Album Review – GD&T.O.P – Vol. 1
GD&T.O.P – Vol. 1
01 Intro [LIVE]
02 High High [MV] [LIVE]
03 Oh Yeah (feat. Park Bom) [LIVE]
04 Don’t Go Home [LIVE]
05 Baby Good Night [MV]
06 Knock Out [MV] [LIVE]
07 Oh Mom (T.O.P) [LIVE]
08 Nightmare (G-Dragon) [LIVE]
09 Today of All Days (T.O.P)
10 What Do You Want Me To Do? (G-Dragon)
11 Turn It Up (T.O.P) [MV] [LIVE]
Two of Korea’s hottest artists, G-Dragon and T.O.P join hands to release their first collaboration album to pump up fans before their official Big Bang comeback. The album is packed with eleven tracks, all of which are expected to get the party started for many K-pop fans. It includes six collaboration numbers and five solo songs showcasing each respective member’s musical skills.
Music lovers are in for a triple treat with three title tracks. The first one is “High High,” an electronica, dance number composed and penned by Teddy with the help of GD&T.O.P. When I first heard the song, I was not feeling it because I honestly thought the boys had so much more potential. However, after a couple more listens and viewings of the music video, I began to appreciate it more. Thank god, there were two more title tracks in store.
I was particularly curious about “Knock Out,” a GD&T.O.P and Diplo production because the duo’s performance at the 2010 Mnet Asian Music Awards caught my attention. It reminded me of some of Big Bang’s older works that incorporated more rapping and less singing – something I took a liking towards. The repetitive lines “bbuk ee gayo” along with the catchy bubble wrap popping noises in the background were appealing, and the smooth, fun lyrics (referencing the T.O.P coffee for example) were also entertaining.
The last title track is “Oh Yeah” a slightly slower dance track of the hip-hop genre. The strong house rhythms flowed well with GD&T.O.P’s fierce rap and Park Bom’s energetic vocals. Nevertheless, the song was kind of on the boring side for me. I guess if I were to rank the title tracks, “Knock Out” would come in first, followed by “High High” and “Oh Yeah.”
GD&T.O.P also promotes “Don’t Go Home” and “Baby Good Night,” tracks four and five of the album. The former is an upbeat dance number with some jazz elements. There is a good mixture of G-Dragon’s falsettos and T.O.P’s solid rap. “Baby Good Night” on the other hand is much slower in tempo with heavy guitar accompaniment. The smooth style of the song as well as the French(?) narration in the beginning and the end of the song fit perfectly in this “sexy” number. Like in “Don’t Go Home,” G-Dragon takes care of the falsettos while T.O.P perfects his rap.
The second half of the album consists of solo tracks from the duo. G-Dragon has two solos – “Nightmare” and “What Do You Want Me To Do?” “Nightmare” is a pop dance number that uses a lot of synthesizers. Listeners can definitely feel the yearning through G-Dragon’s rap and vocals as he sings about being obsessed over an unrequited love. The rock sounds further help bring out this mood. “What Do You Want Me To Do” on the other hand takes on a more old school route. This upbeat number which sounds like it came out of a musical however, is not my cup of tea – probably the least favorite track in the album.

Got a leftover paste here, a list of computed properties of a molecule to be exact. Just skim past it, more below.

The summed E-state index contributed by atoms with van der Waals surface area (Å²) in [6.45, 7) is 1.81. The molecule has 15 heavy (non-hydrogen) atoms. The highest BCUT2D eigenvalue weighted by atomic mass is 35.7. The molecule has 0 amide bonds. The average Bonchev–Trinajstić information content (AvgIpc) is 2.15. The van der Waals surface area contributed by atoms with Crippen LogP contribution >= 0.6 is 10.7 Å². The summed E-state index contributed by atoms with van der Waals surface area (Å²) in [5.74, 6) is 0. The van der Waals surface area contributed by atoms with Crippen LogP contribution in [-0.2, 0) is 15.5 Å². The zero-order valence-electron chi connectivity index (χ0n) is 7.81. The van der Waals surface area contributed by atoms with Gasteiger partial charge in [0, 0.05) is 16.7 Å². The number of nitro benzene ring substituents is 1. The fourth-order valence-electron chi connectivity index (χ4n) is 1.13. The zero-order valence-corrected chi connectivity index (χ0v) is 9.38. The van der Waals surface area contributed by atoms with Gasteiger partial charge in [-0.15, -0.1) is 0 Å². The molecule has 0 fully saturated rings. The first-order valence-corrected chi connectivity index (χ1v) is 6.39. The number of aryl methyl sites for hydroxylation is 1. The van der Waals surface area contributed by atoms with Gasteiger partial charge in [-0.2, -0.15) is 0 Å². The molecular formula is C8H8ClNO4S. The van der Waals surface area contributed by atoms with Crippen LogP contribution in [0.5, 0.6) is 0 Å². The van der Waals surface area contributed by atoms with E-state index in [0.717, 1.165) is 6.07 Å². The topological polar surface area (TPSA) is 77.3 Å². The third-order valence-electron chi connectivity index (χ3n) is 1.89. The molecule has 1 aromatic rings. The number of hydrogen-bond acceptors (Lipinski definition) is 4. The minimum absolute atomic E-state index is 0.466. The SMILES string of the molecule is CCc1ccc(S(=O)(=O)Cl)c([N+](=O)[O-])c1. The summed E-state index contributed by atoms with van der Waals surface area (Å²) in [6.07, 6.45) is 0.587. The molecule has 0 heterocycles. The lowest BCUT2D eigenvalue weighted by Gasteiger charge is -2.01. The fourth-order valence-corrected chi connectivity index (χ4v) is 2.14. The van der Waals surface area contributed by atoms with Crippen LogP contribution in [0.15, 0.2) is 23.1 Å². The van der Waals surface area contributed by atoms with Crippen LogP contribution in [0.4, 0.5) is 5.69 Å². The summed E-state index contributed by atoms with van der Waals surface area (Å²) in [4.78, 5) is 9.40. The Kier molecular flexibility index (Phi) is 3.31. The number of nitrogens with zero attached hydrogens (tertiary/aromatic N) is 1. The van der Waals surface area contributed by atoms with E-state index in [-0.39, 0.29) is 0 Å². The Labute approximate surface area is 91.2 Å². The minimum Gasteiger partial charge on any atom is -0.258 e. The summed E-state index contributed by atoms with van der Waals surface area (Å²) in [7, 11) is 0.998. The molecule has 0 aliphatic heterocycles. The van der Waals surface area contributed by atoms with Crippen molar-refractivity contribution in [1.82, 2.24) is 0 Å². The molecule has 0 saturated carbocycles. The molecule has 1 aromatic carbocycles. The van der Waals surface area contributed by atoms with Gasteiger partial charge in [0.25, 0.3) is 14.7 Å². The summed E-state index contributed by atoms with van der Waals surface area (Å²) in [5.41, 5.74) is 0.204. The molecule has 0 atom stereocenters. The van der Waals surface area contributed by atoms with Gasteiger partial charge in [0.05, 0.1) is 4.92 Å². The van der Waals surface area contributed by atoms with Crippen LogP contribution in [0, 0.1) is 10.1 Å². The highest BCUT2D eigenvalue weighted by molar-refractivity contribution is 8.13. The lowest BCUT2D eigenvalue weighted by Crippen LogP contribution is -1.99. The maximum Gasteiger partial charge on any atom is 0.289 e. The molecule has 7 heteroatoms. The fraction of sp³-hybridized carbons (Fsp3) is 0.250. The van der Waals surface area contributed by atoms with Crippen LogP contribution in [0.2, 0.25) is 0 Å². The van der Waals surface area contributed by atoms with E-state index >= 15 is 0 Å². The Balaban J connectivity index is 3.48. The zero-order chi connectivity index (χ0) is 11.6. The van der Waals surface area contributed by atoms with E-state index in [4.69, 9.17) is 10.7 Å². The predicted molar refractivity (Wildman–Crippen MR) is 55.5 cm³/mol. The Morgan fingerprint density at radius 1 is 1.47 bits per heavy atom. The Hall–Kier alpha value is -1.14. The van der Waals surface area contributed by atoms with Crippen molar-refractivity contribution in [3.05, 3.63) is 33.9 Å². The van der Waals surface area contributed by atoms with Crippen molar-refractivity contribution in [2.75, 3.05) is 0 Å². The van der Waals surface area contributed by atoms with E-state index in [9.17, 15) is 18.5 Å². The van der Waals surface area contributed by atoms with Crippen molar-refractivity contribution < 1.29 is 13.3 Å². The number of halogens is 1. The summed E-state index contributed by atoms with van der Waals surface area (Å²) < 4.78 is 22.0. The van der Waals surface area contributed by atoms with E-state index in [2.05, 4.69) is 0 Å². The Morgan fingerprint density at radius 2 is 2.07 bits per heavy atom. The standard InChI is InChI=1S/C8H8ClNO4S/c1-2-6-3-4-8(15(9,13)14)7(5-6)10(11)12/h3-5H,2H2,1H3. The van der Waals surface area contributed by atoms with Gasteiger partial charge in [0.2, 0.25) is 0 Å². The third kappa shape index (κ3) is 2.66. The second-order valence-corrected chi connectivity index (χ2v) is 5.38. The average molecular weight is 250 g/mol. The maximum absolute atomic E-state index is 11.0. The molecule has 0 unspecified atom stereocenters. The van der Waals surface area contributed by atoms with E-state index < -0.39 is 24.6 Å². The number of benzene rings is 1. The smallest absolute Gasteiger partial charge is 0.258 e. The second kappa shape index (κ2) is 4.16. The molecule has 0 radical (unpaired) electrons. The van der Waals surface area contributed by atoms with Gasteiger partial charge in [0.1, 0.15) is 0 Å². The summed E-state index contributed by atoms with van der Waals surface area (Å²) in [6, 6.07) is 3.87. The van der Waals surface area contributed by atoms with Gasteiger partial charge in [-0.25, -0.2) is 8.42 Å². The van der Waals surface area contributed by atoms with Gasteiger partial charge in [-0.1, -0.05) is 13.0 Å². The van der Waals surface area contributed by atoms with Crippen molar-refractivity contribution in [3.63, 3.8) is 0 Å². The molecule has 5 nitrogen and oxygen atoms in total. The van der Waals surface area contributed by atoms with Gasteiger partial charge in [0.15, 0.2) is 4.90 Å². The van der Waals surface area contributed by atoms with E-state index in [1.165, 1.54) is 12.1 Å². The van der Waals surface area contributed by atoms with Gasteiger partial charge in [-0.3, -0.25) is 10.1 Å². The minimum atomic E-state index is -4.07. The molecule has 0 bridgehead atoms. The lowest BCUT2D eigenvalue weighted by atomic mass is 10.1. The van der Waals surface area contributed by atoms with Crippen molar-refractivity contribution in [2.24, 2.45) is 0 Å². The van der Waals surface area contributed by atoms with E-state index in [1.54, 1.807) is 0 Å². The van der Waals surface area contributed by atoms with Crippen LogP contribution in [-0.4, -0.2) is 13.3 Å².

T.O.P on the other hand has three solo songs, including “Turn It Up” which had been previously released as a single. From the three, this is probably my favorite. This T.O.P and Teddy production really brings out what the singer is known for – his fierce rap and manliness. The beats and rap were catchy on first listen. Sadly, I wasn’t too impressed with the rock influenced “Oh Mom” or the dance number “Today of All Days.” Maybe I’m just not used to T.O.P’s “singing” or his “engrish” which I think he should stay away from.
Wrapping it up, I must say the group tracks in the first half of the album stood out much more than the solo songs in the second half. Not only did the quality of the songs seem better but the synergy of the two artists made them enjoyable to listen. The solo songs seemed to lack the extra oomph, but who knows – turning these solo tracks into collaboration numbers might have made them a whole lot better!
5/5 – Even if you’re not a fan of this artist/group this album is a must buy.
4/5 – If you’re a fan of this artist/group, you must buy this album.
3/5 – If you’re a fan of this artist/group, you might want to add this one to your collection.
2/5 – I don’t think a fan would even buy this.
1/5 – You might as well just flush your money down the toilet